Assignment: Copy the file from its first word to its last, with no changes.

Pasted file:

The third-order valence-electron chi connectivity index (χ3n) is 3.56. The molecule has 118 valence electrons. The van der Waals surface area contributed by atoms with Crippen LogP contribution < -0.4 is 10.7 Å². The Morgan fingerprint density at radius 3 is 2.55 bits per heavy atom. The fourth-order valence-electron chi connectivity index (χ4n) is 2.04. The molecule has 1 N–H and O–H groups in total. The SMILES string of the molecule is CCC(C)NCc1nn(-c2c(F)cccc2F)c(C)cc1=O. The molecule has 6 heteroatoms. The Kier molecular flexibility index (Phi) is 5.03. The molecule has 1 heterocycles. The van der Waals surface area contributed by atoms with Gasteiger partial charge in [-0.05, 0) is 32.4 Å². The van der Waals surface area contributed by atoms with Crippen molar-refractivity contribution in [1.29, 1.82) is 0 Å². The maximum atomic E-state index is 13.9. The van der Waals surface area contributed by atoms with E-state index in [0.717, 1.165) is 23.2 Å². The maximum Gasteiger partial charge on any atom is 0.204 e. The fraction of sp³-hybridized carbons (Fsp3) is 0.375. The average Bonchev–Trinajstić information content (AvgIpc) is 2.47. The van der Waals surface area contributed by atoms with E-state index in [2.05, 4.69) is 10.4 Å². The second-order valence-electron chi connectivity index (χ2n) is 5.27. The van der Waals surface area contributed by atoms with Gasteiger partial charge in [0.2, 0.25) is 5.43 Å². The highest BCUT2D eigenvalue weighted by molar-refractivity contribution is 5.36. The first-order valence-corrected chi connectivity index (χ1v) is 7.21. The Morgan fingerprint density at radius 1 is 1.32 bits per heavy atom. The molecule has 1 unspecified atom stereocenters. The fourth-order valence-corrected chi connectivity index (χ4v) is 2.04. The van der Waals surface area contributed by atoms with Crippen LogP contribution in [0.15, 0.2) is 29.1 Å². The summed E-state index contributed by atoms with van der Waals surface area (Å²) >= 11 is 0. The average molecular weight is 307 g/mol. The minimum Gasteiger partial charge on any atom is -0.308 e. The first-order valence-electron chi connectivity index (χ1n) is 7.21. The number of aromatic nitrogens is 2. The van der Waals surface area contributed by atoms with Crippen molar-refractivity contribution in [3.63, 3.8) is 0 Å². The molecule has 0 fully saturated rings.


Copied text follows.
The third-order valence-electron chi connectivity index (χ3n) is 3.56. The molecule has 118 valence electrons. The van der Waals surface area contributed by atoms with Crippen LogP contribution < -0.4 is 10.7 Å². The Morgan fingerprint density at radius 3 is 2.55 bits per heavy atom. The fourth-order valence-electron chi connectivity index (χ4n) is 2.04. The molecule has 1 N–H and O–H groups in total. The SMILES string of the molecule is CCC(C)NCc1nn(-c2c(F)cccc2F)c(C)cc1=O. The molecule has 6 heteroatoms. The Kier molecular flexibility index (Phi) is 5.03. The molecule has 1 heterocycles. The van der Waals surface area contributed by atoms with Gasteiger partial charge in [-0.05, 0) is 32.4 Å². The van der Waals surface area contributed by atoms with Crippen molar-refractivity contribution in [1.29, 1.82) is 0 Å². The maximum atomic E-state index is 13.9. The van der Waals surface area contributed by atoms with E-state index in [0.717, 1.165) is 23.2 Å². The maximum Gasteiger partial charge on any atom is 0.204 e. The fraction of sp³-hybridized carbons (Fsp3) is 0.375. The average Bonchev–Trinajstić information content (AvgIpc) is 2.47. The van der Waals surface area contributed by atoms with E-state index in [2.05, 4.69) is 10.4 Å². The second-order valence-electron chi connectivity index (χ2n) is 5.27. The van der Waals surface area contributed by atoms with Gasteiger partial charge in [0.2, 0.25) is 5.43 Å². The highest BCUT2D eigenvalue weighted by molar-refractivity contribution is 5.36. The first-order valence-corrected chi connectivity index (χ1v) is 7.21. The Morgan fingerprint density at radius 1 is 1.32 bits per heavy atom. The molecule has 1 unspecified atom stereocenters. The fourth-order valence-corrected chi connectivity index (χ4v) is 2.04. The van der Waals surface area contributed by atoms with Crippen LogP contribution in [0.15, 0.2) is 29.1 Å². The summed E-state index contributed by atoms with van der Waals surface area (Å²) >= 11 is 0. The average molecular weight is 307 g/mol. The minimum Gasteiger partial charge on any atom is -0.308 e. The first-order valence-electron chi connectivity index (χ1n) is 7.21. The number of aromatic nitrogens is 2. The van der Waals surface area contributed by atoms with Crippen molar-refractivity contribution in [3.63, 3.8) is 0 Å². The molecule has 0 fully saturated rings.